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Cave of Forgotten Dreams - Cinemaholic Movie Reviews
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Cave of Forgotten Dreams
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Directing: B+
Writing: A-
Cinematography: A
Editing: B+



Cave of Forgotten Dreams is unique in a multitude of ways, not least of which is its documentary use of 3-D; unlike many other films which are converted after the fact, this was filmed with 3-D cameras. And in an era where 3-D is over-used and usually useless, a new utility for the medium comes from the unlikeliest of places: eccentric director Werner Herzog.

But this is a far cry from the persistently frustrating Grizzly Man. Although Herzog has an unavoidable presence, he doesn't insert himself personally into the narrative of the film to nearly the same degree as he has in past documentaries. This is largely because whatever astonishment he may be feeling at what he's seeing, and picking up on his very limited camera equipment, we feel as well.

And although, as someone usually bent on dismissing 3-D as a racket, I'd be hard pressed to say the difference in seeing this film in 2-D would be anything more than negligible, here the 3-D element works in the film's favor -- most of the time. As Herzog and his tiny crew slowly works their way through the Chauvet Cave, where by far the oldest known cave paintings were discovered in 1994, we are treated to visions of artwork of truly astonishing sophistication given their age. They are drawn and painted over very contoured surfaces, and the special camera equipment doesn't so much shove them into your face as bring them to life in a way nothing else could, besides of course actually being there.

But actually being there really isn't an option. Herzog and his crew were granted a very rare privilege in getting access; they had very limited time they could spend in the cave; they were forbidden from touching anything; they weren't even allowed to use lighting that gave off any heat. When the walk in, a bank vault-type door is locked behind them. The closest any regular person will come to experiencing these paintings in person is the planned identical replica of the cave to be built a few miles away.

There are moments, of course, where even here the 3-D doesn't quite work. It's especially a problem when people are in the shot, as it creates an unnatural effect where the people look smaller than normal while the cave features behind them look larger. In one shot, a guy being interviewed stands well in front of a wide stalactite, but somehow the stalactite looks as though it's in the foreground. It's a jarring effect. In another shot, two people stand next to each other with a rock featuring 30,000-year-old hand prints in the background behind them. The 3-D effects render the rock farther away, but part of that background is rendered larger, as though closer, in a blurred line outlining the people, giving them an odd, ghostly quality.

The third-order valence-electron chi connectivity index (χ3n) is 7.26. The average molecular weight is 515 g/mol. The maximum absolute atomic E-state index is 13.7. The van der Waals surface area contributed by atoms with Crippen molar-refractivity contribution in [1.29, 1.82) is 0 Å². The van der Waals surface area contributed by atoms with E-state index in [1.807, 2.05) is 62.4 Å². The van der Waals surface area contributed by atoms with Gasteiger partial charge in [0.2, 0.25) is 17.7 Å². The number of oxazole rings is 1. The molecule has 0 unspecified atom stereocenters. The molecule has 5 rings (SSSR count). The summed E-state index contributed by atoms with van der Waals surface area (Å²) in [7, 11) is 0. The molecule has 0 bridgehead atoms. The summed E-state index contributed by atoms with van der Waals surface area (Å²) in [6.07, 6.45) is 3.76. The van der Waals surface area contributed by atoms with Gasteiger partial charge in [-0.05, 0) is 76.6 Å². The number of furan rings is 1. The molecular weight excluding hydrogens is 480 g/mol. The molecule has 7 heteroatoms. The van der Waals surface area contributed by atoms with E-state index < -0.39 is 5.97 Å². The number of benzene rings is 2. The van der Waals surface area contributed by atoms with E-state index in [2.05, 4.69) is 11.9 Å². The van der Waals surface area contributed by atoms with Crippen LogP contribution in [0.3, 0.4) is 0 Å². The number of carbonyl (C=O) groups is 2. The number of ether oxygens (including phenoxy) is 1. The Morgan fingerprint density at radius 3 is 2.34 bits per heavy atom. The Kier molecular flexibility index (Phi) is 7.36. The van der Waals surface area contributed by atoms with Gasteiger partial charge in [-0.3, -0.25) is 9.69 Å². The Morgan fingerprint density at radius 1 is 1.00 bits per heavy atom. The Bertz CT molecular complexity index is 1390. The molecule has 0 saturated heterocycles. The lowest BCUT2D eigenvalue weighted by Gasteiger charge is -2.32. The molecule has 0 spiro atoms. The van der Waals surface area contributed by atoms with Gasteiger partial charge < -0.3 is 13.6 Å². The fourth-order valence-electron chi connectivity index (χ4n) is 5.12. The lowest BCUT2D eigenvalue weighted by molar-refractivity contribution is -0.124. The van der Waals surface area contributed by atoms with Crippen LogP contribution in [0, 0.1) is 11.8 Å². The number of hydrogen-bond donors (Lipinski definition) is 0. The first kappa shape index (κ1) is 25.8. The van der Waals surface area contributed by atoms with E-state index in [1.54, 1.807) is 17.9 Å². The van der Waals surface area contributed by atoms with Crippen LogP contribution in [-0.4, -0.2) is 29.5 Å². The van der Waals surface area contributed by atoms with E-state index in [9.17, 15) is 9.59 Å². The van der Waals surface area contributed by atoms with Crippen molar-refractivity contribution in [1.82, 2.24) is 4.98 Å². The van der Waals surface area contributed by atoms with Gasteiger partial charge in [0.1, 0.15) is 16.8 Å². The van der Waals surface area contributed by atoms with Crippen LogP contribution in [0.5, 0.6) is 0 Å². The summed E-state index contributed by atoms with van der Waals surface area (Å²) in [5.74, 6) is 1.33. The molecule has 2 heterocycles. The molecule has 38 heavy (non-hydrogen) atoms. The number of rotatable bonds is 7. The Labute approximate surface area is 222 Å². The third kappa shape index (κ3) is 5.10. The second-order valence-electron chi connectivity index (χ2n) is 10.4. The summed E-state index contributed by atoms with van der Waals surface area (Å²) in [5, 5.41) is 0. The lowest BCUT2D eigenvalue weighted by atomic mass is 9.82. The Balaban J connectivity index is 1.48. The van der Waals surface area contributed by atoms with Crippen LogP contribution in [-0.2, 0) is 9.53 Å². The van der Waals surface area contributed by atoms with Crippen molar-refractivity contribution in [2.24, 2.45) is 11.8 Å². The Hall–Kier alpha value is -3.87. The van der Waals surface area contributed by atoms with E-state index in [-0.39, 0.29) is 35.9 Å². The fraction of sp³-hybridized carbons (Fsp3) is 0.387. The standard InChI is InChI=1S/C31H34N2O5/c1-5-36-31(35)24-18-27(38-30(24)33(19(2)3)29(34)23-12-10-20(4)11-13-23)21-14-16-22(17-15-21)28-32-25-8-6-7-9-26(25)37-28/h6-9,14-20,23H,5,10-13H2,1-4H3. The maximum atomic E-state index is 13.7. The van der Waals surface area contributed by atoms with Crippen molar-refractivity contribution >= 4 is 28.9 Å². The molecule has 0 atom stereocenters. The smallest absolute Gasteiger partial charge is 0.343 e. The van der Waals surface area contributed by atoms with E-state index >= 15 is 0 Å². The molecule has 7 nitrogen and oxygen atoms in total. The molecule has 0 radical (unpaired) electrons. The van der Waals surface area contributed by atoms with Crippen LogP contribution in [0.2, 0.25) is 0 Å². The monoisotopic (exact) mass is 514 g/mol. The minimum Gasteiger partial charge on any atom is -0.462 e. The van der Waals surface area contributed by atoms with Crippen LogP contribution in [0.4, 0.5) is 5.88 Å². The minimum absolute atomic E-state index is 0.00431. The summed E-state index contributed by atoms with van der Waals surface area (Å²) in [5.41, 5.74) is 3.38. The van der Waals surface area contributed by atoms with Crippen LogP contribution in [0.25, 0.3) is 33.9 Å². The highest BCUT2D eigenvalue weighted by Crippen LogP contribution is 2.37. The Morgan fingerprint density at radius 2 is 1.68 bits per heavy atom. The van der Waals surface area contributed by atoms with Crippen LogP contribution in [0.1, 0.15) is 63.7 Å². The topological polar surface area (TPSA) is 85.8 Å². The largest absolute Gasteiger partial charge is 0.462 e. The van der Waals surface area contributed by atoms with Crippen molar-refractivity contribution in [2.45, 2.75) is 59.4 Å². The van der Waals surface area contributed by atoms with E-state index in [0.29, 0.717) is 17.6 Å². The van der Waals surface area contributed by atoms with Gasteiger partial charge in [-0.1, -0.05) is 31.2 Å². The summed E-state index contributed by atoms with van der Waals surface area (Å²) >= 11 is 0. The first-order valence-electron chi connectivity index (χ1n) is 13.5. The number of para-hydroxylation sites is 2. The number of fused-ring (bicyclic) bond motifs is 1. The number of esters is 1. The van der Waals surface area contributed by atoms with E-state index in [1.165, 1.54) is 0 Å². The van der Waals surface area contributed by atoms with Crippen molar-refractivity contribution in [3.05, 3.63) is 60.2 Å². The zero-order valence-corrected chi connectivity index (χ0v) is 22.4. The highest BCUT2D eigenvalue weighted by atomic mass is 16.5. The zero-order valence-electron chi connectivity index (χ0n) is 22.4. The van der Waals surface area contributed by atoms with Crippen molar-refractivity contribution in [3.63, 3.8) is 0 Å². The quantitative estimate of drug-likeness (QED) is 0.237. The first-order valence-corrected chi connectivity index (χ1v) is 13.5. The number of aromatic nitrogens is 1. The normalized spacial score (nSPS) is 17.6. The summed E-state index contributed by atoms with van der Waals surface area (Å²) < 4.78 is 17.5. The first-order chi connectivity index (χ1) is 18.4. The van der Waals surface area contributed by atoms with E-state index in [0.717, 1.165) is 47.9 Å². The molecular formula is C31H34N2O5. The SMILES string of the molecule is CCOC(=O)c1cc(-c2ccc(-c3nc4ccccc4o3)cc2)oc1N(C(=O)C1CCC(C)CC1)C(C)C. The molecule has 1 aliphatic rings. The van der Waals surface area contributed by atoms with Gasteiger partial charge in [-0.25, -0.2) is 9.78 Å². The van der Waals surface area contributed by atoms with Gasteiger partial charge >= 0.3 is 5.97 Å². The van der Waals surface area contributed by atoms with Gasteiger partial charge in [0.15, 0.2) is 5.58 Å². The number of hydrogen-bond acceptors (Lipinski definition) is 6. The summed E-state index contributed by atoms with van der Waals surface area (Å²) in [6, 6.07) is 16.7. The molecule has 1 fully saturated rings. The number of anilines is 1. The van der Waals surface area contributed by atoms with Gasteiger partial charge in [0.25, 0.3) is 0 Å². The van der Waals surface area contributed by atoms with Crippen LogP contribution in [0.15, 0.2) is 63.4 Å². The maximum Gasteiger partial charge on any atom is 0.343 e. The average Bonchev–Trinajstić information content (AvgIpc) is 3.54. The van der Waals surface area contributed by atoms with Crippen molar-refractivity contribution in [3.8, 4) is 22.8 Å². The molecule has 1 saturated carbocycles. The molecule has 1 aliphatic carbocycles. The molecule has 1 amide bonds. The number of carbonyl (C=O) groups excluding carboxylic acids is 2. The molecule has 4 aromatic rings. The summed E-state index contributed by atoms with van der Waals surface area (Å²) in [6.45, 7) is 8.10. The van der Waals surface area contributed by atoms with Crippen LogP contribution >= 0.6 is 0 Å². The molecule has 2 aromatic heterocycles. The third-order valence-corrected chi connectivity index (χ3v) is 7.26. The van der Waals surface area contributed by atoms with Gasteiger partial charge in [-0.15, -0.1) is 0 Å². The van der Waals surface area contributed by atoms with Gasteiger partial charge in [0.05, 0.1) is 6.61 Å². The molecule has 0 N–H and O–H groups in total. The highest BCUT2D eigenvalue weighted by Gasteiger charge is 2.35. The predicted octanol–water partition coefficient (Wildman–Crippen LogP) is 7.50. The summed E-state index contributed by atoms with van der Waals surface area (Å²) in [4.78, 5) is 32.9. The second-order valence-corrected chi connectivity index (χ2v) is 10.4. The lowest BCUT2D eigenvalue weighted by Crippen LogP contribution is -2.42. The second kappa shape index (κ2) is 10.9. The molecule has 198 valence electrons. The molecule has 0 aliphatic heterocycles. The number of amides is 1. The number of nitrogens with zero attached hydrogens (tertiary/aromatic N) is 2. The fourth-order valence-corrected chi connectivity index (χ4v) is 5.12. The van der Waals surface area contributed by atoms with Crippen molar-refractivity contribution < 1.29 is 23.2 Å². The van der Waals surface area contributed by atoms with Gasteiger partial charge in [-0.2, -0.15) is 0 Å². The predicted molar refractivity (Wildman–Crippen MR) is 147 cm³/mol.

In a way, though, these elements actually enhance the experience, because if lends an otherworldly quality to the proceedings -- something the people actually there are clearly feeling. And the amount of time spent with straightforward footage of nothing but the cave art, which is when the 3-D works best, more than makes up for any distractions it might cause.

Herzog really makes you feel like you're there with him, almost experiencing time travel. This gigantic cave is filled with artifacts, almost all of it completely covered in beautifully sparkly calcite deposits, that have remained untouched for tens of thousands of years. This includes the bones of many animals, from cave bears to lions to birds, but curiously, no human bones -- only the evidence of human presence: the paintings; a deliberately arranged pile of rocks; an animal skull perched on what may have been used as an altar.

There are some interviews conducted outside the cave, mostly of the scientists who are studying the cave (one great sequence show's a 3-D animated computer model of every point in the cave), but Herzog wisely limits his time spent on them. Here is where his own personality breaks through most, though usually to amusing effect: he discovers one scientist used to work as a juggler in the circus.

For the most part, the imagery from inside the cave speaks for itself, and to such a degree that his frequent returns to the same specific paintings never get old. He plays with light and shadow in the dark of the cave with his hand-held light, giving many of the images an almost dream-like quality and enhancing the suggested movement of the paintings themselves: horses running; rhinos fighting; leopards stalking. Much of the footage is of the cave floor, completely covered in the beautiful calcite, and it's nearly as mesmerizing. Large stretches of time are filled with nothing but these images, set to the gorgeous original score by Ernst Reijseger, and it's consistently jaw-dropping.

Herzog can never resist showcasing what an oddball his is, though, and Cave of Forgotten Dreams takes a bizarre detour at the very end where he ruminates on a nearby nuclear power plant and albino crocodiles. This is a very Herzogian Huh? moment, but, honestly, hardly out of character. At least it's brief, and the memory of the truly amazing footage captured in the vast majority of the film will easily overshadow it.

Ancient untold stories unfold on the walls of the 'Cave of Forgotten Dreams'.


Overall: A-
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